As 2018 descends upon us, the SSI Balloons team is excited and working harder than ever to revolutionize high altitude balloons research. Our goal is to circumnavigate the world within the next year, and the launch of SSI-64 in January will mark the beginning of a new era.

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Launching Balloons at Total Solar Eclipse

This August 21st, SSI had the wonderful opportunity to view and launch some balloons from Central Oregon during the Great American Eclipse.
Photo Credits to Anjali Roychowdhury
In order to launch in the band of full totality, we endured a 12-hour drive up to Oregon, braving traffic, supply shortages, and the hoards of people also vying to catch a glimpse of this incredible sight.
The SSI Family
Once we arrived, we prepared to launch two payloads; a live ATV video stream and sun tracking photography payload, and ValBal Mk VIII-A.
The ATV and photography payload included a DSLR, a drone camera attached to the ATV live stream video transmission system, and three Go-Pro cameras, one of which was modified with a motor system and magnetometer to track the sun during flight.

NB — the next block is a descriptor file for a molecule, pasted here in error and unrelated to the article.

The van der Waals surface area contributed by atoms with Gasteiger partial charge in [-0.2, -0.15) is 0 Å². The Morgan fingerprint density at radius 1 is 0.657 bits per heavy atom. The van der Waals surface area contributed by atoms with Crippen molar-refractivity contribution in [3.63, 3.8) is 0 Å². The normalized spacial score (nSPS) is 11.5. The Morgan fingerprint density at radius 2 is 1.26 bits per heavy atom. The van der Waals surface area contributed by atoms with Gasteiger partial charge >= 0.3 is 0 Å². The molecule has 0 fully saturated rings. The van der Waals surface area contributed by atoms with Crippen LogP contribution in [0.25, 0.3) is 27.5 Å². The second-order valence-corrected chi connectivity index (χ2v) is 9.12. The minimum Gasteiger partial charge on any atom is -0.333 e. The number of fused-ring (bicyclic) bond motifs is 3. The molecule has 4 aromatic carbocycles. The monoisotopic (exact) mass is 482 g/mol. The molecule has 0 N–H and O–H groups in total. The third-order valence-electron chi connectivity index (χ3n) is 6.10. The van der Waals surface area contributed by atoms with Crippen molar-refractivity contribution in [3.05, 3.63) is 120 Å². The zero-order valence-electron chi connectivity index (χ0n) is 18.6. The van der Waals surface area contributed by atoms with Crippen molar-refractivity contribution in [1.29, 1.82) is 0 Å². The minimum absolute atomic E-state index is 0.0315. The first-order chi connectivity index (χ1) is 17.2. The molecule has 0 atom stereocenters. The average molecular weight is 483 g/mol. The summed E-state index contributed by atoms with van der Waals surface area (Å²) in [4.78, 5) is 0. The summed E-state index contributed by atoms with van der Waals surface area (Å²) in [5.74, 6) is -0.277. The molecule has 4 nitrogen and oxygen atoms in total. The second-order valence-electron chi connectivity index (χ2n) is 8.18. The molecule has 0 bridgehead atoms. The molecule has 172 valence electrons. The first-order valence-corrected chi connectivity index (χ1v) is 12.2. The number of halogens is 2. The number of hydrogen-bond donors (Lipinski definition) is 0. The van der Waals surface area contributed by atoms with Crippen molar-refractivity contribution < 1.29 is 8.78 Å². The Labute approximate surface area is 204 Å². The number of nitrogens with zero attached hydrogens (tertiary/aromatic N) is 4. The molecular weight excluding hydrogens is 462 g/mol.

This ValBal flight was a test of a brand new mechanical system made of three 3D printed modules: a ballast module which controlled the release of the biodegradable BB pellets we use as ballast, a payload support, and a valve module which opened or closed to control the release of helium from the balloon during flight control. This new design is a monumental step forward in our technology, not only making ValBal much easier to assemble, but also reducing weight by over 40%, giving us longer flight times and a greater capacity for cool scientific experiments.
About to launch ValBal Mk VIII-A
We launched our photography payload from Ochoco state park just in time to catch the eclipse, and our photography payload captured some amazing images of the total eclipse from thousands of feet in the atmosphere! We launched ValBal right after the eclipse.